In 1970-80s, the idea of virtual screening was regarded as a conceptual way to substitute costly and time-consuming experimental “screen-everything-you-have” approaches with a much faster and cheaper predictive modelling to cherry-pick only the best molecules for subsequent synthesis and validation in a lab. A great number of computational tools and approaches emerged, aiming at “pre-screening” new promising molecules, so called “hits”, or augmenting experimental screening programs to optimize efforts.
One of the most popular and powerful methods of this kind is molecular docking, which has been widely used ever since the early 1980s. The idea of molecular docking is essentially to identify a perfect “key” among many diverse options, fitting to a “lock”, a biological target of choice -- using computational 3D representations of the interacting moieties.
With all the early promise, molecular docking stumbled upon several fundamental issues, peculiar for the early decades of “digital revolution”: a lack of sufficient computing power, imperfect predictive algorithms, a limited choice of available molecules for virtual screening, and a small number of structurally characterized biological targets of sufficient pharmaceutical significance.
Last but not least, the virtual screening approach contained substantial “synthesizability risk” of not being able to physically get to all the hits, picked by a computer, in a cost-efficient and timely manner. As Asher Mullard, a freelance journalist at Nature, described it: “Many computational approaches also have an annoying habit of suggesting candidates that are nightmares to cook up in a lab.”
A lucky confluence of technologies opens doors in universe of synthesizable “hits”
Over the past several decades enormous progress has been achieved in many technologies, essential for a truly successful virtual screening effort. This finally allowed to open doors in large-scale "virtual pharmacology" of the 21st century -- with the emergence of the largest docking-friendly database of synthetically accessible compounds, outlined in a recent influential article in Nature: “Ultra-large library docking for discovering new chemotypes”.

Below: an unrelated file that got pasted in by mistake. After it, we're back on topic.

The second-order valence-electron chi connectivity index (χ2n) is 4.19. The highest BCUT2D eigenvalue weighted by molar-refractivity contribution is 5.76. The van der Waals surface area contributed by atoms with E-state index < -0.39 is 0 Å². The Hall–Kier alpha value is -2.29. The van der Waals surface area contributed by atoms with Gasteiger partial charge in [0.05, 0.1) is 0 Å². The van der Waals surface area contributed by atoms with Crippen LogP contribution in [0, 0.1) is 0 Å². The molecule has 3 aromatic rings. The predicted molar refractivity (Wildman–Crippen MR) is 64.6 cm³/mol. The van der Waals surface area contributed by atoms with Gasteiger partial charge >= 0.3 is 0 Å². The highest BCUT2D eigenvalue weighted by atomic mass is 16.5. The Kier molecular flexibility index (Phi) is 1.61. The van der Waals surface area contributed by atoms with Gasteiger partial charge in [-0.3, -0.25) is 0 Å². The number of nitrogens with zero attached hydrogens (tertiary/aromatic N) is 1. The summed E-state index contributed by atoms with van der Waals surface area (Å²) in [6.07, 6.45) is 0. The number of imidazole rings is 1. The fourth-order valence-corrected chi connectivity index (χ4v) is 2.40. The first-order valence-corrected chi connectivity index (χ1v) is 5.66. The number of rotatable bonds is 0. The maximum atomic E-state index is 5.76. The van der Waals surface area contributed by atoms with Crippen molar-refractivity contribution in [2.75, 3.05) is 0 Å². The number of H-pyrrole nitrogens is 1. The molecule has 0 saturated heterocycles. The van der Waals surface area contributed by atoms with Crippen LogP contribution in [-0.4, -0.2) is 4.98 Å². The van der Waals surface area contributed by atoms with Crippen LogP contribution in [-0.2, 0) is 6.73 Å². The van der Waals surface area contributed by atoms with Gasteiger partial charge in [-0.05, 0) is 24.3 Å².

The new virtual pharmacology platform, developed by scientists from the University of California San Francisco (UCSF) in collaboration with their colleagues from (UNC), currently contains hundreds of millions of 3D representations of novel synthetically accessible drug-like molecules, immediately suitable for large-scale docking studies, promising to change the landscape of modern hit discovery.
To illustrate the immediate practical benefit of the new “virtual pharmacology” platform, the scientists docked 99 million compounds against the AmpC, a bacterial enzyme, beta-lactamase, which is involved in antibiotic resistance, and another 138 million compounds -- against another unrelated target, the D4 dopamine receptor of brains cells, known to be involved in psychosis and addictive behavior.
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